The 2015 New Hampshire Fisher Cats finished with a 69-71 record under Bobby Meacham and were pretty much the team that they seemed: a middling club with (barely) sub-.500 record. The Fisher Cats did see some highly touted prospects join the club but, for the most part, had a club full of players who were either struggling to adjust to a higher level or trying to figure things out in a second (or third) time through Double-A.
The Fisher Cats finished seventh out of 12 teams in the Eastern League in runs per game (4.07) with an offense that was 0.4 years above the leagues 24.4 year old average. On the mound, the Fisher Cats lagged, finishing tenth in the league in runs allowed (4.21) despite a pitching staff that was 2.3 years older than the 24.6 year average in the league.
Blue Jays from Away Player of the Game Champion
For those of you who followed the minor league reports here, you’ll know that I “awarded” Player of the Game (PotG) accolades on a game-by-game basis. It should comfort you to know that Iâve been keeping track of these daily awards and my rationale for the system is as follows.
The Player of the Game Awards were determined by a number of factors that included who I thought had the most impact on the game and who might have gone “above and beyond.” Most nights, there was just one Player of the Game. If there was, he earned one point. If I thought that either a) no one stood out enough to merit a single PotG, or b) two or more players were outstanding and deserved mention, I split the point up into two, three or four shares. If two players earned PotG mention, they each received 0.5 points and if three players earned mentions, they each received 0.3 points. There were occasions that I felt that no one merited the award and therefore, I did not give out any points.
Here are the final standings for Blue Jays from Away Player of the Game for the New Hampshire Fisher Cats:
|Dwight Smith, Jr.||9.9|
And . . . It’s another tie! Ryan Schimpf is a fan favourite and led the Fisher Cats in home runs yet again while K.C. Hobson led the club in RBI, having somewhat of a bounce back season from 2014 with 14 homers.
Blue Jays from Away Player of the Year
The Blue Jays from Away Player of the Year is the same fellow who the Blue Jays rewarded with a Webster Award for the Fisher Cats. Ryan Schimpf was a dominant player in Double-A and, while he couldn’t recreate his success in his time with Buffalo, when he was playing in New Hampshire, he was unstoppable, hitting .271/.378/.581 with 20 doubles and 20 home runs. Incidentally, Schimpf led the Blue Jays organization in home runs for the third consecutive year, adding another three in Buffalo.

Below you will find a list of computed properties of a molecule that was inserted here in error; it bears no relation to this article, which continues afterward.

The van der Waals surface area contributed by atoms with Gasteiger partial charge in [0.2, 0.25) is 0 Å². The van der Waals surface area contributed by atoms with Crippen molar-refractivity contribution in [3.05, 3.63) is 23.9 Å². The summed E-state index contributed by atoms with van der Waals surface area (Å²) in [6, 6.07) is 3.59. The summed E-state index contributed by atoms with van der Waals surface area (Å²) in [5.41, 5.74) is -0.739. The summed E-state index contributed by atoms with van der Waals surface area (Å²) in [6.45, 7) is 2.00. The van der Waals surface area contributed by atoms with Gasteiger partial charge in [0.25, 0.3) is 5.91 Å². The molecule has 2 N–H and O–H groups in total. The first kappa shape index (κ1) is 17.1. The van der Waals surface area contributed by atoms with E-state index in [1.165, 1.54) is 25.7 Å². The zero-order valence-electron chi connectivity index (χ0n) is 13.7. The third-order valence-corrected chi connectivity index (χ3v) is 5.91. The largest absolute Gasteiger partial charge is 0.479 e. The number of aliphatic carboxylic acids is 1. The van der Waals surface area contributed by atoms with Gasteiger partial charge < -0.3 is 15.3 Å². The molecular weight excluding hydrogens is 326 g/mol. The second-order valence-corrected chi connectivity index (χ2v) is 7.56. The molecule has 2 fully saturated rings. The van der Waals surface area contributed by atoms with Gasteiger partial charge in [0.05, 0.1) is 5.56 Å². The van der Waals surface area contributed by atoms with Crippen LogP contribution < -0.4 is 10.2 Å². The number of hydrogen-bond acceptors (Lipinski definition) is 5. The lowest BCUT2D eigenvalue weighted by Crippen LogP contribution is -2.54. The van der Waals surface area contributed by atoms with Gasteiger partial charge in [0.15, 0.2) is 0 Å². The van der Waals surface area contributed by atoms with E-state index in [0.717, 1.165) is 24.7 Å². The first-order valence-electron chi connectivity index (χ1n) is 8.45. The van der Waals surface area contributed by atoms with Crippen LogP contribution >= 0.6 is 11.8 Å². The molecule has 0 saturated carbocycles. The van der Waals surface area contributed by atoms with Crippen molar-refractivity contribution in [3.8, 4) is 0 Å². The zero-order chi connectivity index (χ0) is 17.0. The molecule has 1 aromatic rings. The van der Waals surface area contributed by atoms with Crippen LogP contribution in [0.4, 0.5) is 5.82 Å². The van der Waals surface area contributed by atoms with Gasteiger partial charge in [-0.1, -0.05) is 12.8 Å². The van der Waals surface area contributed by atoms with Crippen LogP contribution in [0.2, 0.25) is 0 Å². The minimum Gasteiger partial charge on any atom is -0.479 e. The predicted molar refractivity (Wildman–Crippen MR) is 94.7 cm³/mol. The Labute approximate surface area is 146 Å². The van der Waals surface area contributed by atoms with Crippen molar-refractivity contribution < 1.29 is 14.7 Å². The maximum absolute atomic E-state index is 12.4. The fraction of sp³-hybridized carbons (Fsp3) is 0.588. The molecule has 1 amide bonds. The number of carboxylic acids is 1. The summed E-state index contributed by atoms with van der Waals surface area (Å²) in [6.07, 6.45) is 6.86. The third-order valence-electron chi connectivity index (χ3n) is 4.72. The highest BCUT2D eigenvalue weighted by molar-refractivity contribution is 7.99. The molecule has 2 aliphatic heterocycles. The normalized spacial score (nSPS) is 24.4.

Blue Jays from Away Pitcher of the Year
This award was a tough one to decide because the best pitchers on the club this year were all relievers or are no longer in the organization. Sorry, Matt Boyd, I just can’t bring myself to hand out an award to a guy who made fewer than half a season’s worth of starts with the club. Additionally, Taylor Cole’s 164 innings carry a lot more weight with me than a guy who threw fewer than 50 innings. So, despite a 4.06 ERA and 1.40 WHIP, Taylor Cole wins the Pitcher of the Year award for 2015. I don’t want to minimize his accomplishments, however, as he was a durable, effective pitcher for much of the season.
Honourable mentions: Matt Boyd, Danny Barnes, Blake McFarland
Blue Jays from Away Reliever of the Year
Unlike the previous category, in this one, there is a ton of choice as the Fisher Cats’ bullpen was overflowing with outstanding hurlers. No matter where you looked, there were relievers for the Fisher Cats with sub-3.00 ERAs and over a strikeout per inning. One, however, got the edge thanks to his heavier workload and his ability to put up stellar numbers in a variety of categories. Blake McFarland has seen a renaissance in the past couple of years, reaching Triple-A Buffalo in 2015. McFarland threw 47 innings with the Fisher Cats, posting a 1.72 ERA, 0.89 WHIP while striking out a whopping 62 batters and walking only six.
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